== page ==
The influence of the concurrent sentence doctrine in the federal courts receded after the Benton decision. The doctrine, never a conspicuous incident of appellate review in the state courts, nevertheless has come under stricter scrutiny since Benton. Missouri is numbered among those few states that resort to this device of appellate review. The others, by count, are Florida, Maryland, Washington and Wyoming. 4 The Eighth Circuit of the United States Court of Appeals, after a succession of opinions that approved the doctrine despite misgivings, joined the courts that, in light of the collateral adverse consequences of conviction, "have long expressed doubt of the propriety of applying the concurrent sentence doctrine in cases on direct appeal," and declined to apply the doctrine. United States v. Bass, 794 F.2d 1305, 1311 (8th Cir.1986). The significance of that evolvement is that the concurrent sentence doctrine, as a principled theory of appellate criminal review in Missouri jurisprudence, rests its validity on United States v. Moore, 555 F.2d 658, 661 (8th Cir.1977), now placed in question by Bass. See State v. Davis, 624 S.W.2d 72, 77 (Mo.App.1981).

The Ninth Circuit Court of Appeals, long a steadfast supporter of the doctrine, peremptorily rejected any further adherence. The en banc court in United States v. De Bright, 730 F.2d 1255 (9th Cir.1984), recapitulated the concurrent sentence doctrine as "only a rule of judicial convenience" whose "discretionary use is justifiable only if the unreviewed conviction has 'no adverse collateral legal consequences' for the convicted" person. Id. at 1258. The opinion remarked that the ability of a court to discover all the specific adverse consequences of a conviction before determining whether to apply the doctrine was doubtful. But even so, the exploration of the possible consequences before allowing a conviction to stand without review would be so time-consuming as to render the notion of judicial economy, the only justification for the doctrine, illusory. Thus, the prior application by the court of the doctrine was "only a determination that no collateral consequences were apparent," a method of decision that placed the risk of the court's want of prescience "on the party who will, without present or future review, suffer from the mistake." Id. The judicial time is better spent, the court concluded, by addressing the merits of all convictions on appeal. This procedure not only ensures that no person will suffer because of the inability of the court on appeal to forecast the future effects of an unreviewed conviction, but also protects the interest of society in holding a criminal to account for each conviction unless there is legal reason to set it aside. Id. at 1259.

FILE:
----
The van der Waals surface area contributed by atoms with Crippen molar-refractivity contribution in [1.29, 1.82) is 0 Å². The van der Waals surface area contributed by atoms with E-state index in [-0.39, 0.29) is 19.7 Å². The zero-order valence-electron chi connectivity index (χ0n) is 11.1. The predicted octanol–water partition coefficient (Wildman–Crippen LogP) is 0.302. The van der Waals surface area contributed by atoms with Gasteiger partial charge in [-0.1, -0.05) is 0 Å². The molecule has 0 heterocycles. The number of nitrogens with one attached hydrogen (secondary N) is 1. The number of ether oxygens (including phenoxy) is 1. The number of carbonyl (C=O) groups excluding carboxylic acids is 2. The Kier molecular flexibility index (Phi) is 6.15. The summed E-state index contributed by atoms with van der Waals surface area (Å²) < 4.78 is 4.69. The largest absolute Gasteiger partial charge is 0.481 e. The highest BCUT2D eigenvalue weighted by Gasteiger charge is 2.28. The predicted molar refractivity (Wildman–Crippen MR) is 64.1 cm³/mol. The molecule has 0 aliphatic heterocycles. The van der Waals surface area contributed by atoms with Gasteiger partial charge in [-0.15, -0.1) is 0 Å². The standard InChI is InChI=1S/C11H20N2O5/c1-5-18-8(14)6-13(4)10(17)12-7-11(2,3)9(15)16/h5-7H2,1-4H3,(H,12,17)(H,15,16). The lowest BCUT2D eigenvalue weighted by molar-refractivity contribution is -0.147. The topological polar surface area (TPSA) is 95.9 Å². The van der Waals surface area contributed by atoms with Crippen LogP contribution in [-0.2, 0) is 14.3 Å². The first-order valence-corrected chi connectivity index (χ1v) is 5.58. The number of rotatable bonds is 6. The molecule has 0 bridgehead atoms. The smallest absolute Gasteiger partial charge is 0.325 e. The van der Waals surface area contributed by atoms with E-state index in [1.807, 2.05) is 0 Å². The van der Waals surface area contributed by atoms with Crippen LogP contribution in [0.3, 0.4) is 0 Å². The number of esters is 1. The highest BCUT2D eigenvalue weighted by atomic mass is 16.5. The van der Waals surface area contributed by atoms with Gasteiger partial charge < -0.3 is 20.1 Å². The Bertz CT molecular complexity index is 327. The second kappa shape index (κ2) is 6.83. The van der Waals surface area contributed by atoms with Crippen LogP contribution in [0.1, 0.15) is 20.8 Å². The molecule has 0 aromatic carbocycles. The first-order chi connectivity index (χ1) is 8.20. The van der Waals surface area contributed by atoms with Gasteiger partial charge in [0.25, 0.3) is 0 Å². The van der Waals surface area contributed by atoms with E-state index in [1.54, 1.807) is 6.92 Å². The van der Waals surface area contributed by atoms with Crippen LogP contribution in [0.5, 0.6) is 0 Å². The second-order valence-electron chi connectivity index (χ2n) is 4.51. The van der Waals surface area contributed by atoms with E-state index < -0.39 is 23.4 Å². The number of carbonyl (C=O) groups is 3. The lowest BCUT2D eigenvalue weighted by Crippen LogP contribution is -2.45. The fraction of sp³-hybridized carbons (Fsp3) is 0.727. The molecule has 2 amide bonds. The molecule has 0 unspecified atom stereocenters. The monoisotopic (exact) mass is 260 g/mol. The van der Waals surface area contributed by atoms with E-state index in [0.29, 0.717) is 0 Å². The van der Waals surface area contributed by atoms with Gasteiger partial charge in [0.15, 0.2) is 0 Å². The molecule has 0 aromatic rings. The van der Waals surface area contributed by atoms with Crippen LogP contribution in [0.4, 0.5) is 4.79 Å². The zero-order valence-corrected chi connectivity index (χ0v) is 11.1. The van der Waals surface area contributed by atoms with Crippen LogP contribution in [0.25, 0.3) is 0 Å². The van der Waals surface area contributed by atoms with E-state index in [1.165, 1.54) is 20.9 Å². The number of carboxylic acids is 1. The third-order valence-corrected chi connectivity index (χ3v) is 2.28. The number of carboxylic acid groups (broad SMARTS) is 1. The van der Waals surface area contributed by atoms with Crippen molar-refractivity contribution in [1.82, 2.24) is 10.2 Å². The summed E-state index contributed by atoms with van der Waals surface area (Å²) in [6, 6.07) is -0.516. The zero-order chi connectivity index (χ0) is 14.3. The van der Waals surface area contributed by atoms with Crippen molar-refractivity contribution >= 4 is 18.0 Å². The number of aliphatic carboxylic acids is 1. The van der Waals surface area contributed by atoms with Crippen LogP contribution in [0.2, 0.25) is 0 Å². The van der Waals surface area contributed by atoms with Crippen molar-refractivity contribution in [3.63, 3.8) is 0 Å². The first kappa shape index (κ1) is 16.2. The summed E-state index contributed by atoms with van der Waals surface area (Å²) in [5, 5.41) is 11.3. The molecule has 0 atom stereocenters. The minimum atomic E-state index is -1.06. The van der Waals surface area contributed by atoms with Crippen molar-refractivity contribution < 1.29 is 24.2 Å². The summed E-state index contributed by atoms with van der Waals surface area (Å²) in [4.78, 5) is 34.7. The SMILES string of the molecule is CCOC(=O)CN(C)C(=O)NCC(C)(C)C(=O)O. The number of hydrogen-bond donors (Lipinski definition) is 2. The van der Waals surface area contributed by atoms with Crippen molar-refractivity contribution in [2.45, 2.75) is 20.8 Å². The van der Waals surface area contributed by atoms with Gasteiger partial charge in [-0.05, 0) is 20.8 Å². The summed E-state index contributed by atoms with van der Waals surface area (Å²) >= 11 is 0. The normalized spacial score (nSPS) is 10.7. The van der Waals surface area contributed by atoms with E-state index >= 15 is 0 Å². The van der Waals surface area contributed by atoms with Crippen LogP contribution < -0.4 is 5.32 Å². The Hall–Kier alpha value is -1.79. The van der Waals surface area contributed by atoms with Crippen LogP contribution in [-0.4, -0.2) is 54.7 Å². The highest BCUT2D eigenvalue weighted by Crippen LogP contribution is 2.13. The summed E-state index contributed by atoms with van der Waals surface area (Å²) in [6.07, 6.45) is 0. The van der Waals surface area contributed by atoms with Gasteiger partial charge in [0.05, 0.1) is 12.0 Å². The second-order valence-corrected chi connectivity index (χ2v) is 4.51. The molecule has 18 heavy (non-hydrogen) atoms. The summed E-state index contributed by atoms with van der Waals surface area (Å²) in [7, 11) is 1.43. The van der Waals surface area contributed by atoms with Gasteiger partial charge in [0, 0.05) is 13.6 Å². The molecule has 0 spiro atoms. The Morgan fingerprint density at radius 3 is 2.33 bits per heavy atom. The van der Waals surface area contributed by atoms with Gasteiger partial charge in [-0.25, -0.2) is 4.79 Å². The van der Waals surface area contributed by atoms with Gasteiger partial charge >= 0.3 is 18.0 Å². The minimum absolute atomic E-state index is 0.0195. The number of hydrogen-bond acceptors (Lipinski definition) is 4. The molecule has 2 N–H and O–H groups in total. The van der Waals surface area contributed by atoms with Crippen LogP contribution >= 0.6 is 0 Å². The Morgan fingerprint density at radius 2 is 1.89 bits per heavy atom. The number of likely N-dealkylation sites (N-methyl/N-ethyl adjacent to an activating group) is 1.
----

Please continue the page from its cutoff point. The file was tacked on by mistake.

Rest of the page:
In addition to all else, as the court noted, continued adherence to the doctrine violates the statutory right of every federal criminal defendant "to have his or her conviction reviewed." Id. Since that right of appeal is from the judgment of conviction and not from the penalty of conviction, the concurrent sentence doctrine compromises that statutory right. Id.